We've been fascinated by the region of Puno for some time now. The potential is apparent, yet it remains exceptionally difficult to work in. There will undoubtedly be world class coffees coming from this region in no time. In this cup we find a unique floral citrus quality, berry-like sweetness, and a delicate acidity.
Bourbon & Caturra
Cruzpata, Alto Inambari, Puno
Hand picked at peak ripeness. Floated to further remove defects and depulped on the day of harvest. Dry fermented for 35 hours. Dried on raised beds for 30 days.
Peru—and especially Puno—continues to be a very challenging place to work. However, the insane altitudes, microclimates, and old stock hierloom-type varieties keep bringing us back. It is important to remember how new specialty coffee is to this country, especially in comparison to places like Colombia. Colombia has been developing as a specialty-producing country for nearly 20 years, whereas one could argue that Peru has only been doing so for around five. Given the quality we are already seeing, we feel long-term investments are worthwhile. Another interesting thing about Puno specifically is its diversity of varieties. There is reason to believe that, along with the standard Bourbon & Caturra-type varieties, there are a number of Ethiopian varieties scattered around. There is a lot to be excited about, and a lot yet to be actualized and learned about this region.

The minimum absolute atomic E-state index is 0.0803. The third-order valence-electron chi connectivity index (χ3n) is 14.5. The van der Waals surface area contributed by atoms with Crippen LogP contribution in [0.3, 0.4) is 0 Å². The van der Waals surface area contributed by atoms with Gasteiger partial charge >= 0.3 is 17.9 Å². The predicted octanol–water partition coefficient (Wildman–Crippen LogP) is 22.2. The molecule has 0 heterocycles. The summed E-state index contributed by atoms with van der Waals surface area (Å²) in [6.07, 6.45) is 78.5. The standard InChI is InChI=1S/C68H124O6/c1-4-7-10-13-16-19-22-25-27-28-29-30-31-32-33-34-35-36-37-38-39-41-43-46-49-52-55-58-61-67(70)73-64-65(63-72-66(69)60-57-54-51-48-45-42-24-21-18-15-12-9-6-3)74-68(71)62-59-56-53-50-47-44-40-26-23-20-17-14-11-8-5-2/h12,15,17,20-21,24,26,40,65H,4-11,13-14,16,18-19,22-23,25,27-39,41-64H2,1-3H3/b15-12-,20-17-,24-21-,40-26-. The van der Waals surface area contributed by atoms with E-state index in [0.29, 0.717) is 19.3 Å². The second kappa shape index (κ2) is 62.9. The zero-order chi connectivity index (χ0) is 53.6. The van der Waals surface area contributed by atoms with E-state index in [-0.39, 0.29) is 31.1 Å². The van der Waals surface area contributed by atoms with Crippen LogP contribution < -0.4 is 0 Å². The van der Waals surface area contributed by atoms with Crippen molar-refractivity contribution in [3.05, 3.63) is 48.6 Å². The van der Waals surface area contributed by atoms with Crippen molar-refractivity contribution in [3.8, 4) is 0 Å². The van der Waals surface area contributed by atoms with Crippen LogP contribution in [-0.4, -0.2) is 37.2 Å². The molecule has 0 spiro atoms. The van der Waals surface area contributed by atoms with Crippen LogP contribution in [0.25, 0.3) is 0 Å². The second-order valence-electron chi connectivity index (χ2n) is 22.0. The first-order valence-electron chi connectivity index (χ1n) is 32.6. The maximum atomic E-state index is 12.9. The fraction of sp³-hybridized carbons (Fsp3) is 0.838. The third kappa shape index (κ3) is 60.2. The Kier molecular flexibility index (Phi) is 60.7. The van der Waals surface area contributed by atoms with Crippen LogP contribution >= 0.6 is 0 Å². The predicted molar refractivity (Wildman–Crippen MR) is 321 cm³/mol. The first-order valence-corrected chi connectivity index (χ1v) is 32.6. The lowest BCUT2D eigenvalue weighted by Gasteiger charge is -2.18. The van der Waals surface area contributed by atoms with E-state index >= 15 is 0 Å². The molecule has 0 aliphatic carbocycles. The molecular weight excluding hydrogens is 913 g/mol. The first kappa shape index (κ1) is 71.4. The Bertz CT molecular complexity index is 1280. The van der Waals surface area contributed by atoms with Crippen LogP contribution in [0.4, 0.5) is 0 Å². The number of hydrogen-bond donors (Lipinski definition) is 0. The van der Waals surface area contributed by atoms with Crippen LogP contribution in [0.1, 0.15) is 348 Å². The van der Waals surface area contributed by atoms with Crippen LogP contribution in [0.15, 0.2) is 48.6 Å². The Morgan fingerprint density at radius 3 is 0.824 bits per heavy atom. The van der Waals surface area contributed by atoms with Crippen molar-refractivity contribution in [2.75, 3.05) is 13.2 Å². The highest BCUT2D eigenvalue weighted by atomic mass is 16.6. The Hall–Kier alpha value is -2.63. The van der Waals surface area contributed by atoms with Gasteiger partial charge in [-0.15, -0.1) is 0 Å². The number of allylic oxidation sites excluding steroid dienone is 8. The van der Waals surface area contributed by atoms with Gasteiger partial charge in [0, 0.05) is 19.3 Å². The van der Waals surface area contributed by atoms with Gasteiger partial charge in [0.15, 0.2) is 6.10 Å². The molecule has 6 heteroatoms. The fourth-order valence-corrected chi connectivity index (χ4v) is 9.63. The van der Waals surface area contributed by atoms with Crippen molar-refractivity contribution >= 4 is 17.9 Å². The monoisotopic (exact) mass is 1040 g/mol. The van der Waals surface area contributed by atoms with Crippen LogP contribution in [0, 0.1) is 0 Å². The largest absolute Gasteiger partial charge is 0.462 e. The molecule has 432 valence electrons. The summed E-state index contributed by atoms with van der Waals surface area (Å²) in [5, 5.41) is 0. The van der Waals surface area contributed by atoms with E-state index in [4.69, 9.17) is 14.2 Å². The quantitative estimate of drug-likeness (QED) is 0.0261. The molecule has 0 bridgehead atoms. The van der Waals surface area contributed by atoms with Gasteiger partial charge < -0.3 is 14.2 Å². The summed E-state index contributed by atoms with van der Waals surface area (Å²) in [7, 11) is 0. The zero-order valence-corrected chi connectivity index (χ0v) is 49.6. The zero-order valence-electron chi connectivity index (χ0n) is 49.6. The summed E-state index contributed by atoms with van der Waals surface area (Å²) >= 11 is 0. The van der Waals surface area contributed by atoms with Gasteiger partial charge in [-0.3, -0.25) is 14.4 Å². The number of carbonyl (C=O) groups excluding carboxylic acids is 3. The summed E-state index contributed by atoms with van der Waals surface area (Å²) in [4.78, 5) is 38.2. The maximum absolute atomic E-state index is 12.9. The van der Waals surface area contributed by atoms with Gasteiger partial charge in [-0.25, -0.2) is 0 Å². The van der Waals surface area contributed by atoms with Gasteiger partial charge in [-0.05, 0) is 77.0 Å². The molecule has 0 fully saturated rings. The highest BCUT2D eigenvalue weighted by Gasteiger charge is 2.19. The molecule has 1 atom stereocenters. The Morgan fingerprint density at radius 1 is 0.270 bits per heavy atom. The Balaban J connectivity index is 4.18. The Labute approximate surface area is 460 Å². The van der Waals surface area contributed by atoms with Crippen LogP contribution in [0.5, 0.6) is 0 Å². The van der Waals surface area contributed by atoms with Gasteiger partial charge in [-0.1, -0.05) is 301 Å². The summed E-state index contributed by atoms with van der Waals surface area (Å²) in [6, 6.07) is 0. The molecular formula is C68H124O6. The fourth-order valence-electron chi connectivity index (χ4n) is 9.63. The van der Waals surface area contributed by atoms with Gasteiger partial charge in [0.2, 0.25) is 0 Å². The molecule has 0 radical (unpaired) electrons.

Bourbon is the most famous of the Bourbon-descended varieties. It is a tall variety characterized by relatively low production and excellent cup quality, but is susceptible to all the major coffee plant diseases. In the early 1700’s French missionaries carried Bourbon from Yemen to Bourbon Island (now Réunion), giving it the name it has today. The variety spread to other parts of the world beginning in the mid-1800’s as the missionaries moved to establish footholds in Africa and the Americas. Today, in Latin America, Bourbon has largely been replaced by varieties that descend from it—notably Caturra, Pacas, Catuai, and Mundo Novo—although Bourbon itself it is still cultivated in El Salvador, Guatemala, Honduras, and Peru.
Caturra is a natural mutation of the Bourbon variety. It was discovered on a plantation in the state of Minas Gerais in Brazil sometime between 1915 and 1918. Today, it is one of the most economically important coffees in Central America, to the extent that it is often used as a benchmark against which new cultivars are tested. In Colombia, Caturra was thought to represent nearly half of the country’s production before a government-sponsored program beginning in 2008 incentivized renovation of over three billion coffee trees with the leaf rust resistant Castillo variety (which has Caturra parentage).
The cost of getting a coffee from cherry to beverage varies enormously depending on its place of origin and the location of its consumption. The inclusion of price transparency is a starting point to inform broader conversation around the true costs of production and the sustainability of specialty coffee as a whole.